Nobody really knows why this West African stew of meat and greens is called palava sauce, or, alternately, palaver sauce, but it is a recipe worth adding to your repertoire.
Normally made with beef, lamb or goat, I’ve made my rendition with venison. Some versions have only fish, a few are vegetarian, but all rely on lots of greens, onions, chiles and a touch of spice.
A palaver is an old word for a long discussion or argument, but exactly how that became the name of this stew remains a mystery — although leaving the “r” off and calling it palava sauce makes perfect sense given the way English is spoken in much of West Africa; like New Englanders, they aren’t much for the hard “r” on the ends of words.
This stew, or something very much like it, is found all over West Africa, but my version is Ghanaian. I took for my inspiration several African cookbooks I own, but I leaned most heavily on Zoe Adjonyoh’s excellent Zoe’s Ghana Kitchen, which I highly recommend.
At its core, palava sauce is something of a curry, with meat and lots of greens. It can be as spicy as you want it to be, in both senses of the word. At the very least, you will want some chile in there, ideally Scotch bonnets or their more easily found cousins, the habanero.
I also use some ingredients not easily found other than online, such as grains of Selim, also known as hwentia. You can buy hwentia online if you’d like, or leave it out. It adds a certain floral aroma to the stew you won’t get otherwise, but it’s not 100 percent necessary.
What is vital for palava sauce is another unusual ingredient, agushi, or egusi. Agushi is ground melon seeds. Like hwentia, you can buy agushi online, but you don’t need to. Most supermarkets, and even a lot of convenience stores, carry pepitas, those green pumpkin seeds. Use those. They are, more or less, the same.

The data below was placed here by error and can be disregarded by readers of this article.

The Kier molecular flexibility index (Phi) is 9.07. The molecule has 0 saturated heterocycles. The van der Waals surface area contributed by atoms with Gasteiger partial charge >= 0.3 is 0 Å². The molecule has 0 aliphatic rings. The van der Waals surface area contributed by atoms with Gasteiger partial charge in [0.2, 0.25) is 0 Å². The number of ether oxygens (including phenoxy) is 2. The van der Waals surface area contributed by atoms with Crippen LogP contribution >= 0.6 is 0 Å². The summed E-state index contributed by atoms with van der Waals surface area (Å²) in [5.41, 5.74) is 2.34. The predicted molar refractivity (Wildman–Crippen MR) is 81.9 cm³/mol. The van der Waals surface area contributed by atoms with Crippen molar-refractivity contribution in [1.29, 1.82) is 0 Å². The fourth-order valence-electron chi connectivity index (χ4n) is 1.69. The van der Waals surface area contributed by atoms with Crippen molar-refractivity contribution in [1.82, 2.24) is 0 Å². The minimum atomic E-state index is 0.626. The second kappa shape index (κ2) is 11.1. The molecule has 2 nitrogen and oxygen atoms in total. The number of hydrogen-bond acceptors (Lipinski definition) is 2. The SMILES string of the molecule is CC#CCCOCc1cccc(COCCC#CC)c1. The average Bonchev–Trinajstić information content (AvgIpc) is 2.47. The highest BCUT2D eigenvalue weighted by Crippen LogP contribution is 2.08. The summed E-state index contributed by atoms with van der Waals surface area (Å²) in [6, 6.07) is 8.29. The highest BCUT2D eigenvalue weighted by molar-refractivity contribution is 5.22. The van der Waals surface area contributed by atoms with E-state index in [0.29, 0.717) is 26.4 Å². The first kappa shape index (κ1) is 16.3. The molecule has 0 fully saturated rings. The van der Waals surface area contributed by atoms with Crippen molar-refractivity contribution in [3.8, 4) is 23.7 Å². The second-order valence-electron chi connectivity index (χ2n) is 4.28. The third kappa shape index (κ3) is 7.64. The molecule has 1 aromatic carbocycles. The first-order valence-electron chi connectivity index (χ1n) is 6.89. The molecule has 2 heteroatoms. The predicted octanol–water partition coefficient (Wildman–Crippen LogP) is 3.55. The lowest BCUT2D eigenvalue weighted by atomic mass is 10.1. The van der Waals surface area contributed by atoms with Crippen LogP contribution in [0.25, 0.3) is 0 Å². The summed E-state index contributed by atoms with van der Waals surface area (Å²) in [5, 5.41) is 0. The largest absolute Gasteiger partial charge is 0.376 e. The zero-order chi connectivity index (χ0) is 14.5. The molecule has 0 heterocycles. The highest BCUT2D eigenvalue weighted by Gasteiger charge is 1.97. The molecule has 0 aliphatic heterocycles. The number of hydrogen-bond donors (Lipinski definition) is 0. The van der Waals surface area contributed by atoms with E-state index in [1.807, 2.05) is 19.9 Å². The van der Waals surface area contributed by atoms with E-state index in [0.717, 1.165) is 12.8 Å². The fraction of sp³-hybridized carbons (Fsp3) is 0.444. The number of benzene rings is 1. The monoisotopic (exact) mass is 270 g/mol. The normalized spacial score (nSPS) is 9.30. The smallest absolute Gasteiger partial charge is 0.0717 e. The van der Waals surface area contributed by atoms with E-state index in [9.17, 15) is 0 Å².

(Looking for more wild food from Africa? Try my recipe for Senegalese venison shank mafe.)
Like the meat, you can use whatever greens you’d like. I used some Atriplex hortensis, orache, that I grow in my yard, but spinach or chard would be your normal substitution. Pretty much any green leafy thing will work, just know that collards take longer to cook than spinach.
Finally, it is traditional to add ground, dried shrimp to palava sauce. I like the addition, and it doesn’t make the dish fishy-shrimpy at all. It just adds a savory note. Most Asian or Latin markets carry dried shrimp, but yes, you can skip this, too. I’d recommend a few splashes of Asian fish sauce or Worcestershire as a substitute.
Serve your palava sauce over simple steamed rice, and, if you want to make a cool Ghanaian meal out of it, some Ghanaian red red.
Ghanaian Palava Sauce
SPICY TOMATO SAUCE
- 1 white or yellow onion, chopped
- 3 cloves garlic
- 2 tablespoons minced fresh ginger
- 2 cups tomato puree, fire-roasted if possible
- 1 to 4 habanero peppers, chopped
- 3 tablespoons red palm oil, lard, or vegetable oil
- 1 large white or yellow onion, chopped
- 2 pounds venison, diced
- 3 cloves garlic, minced
- 2 tablespoons minced fresh ginger
- 1/2 teaspoon ground nutmeg
- 1/2 teaspoon cinnamon
- 1/2 teaspoon dried thyme
- 1 teaspoon curry powder
- 1 tablespoon ground coriander
- 4 hwentia (grains of Selim), crushed (optional)
- 1 to 2 tablespoons ground, dried shrimp or fish sauce
- 1 cup agushi or ground pepitas (See note below)
- 1/2 pound chopped greens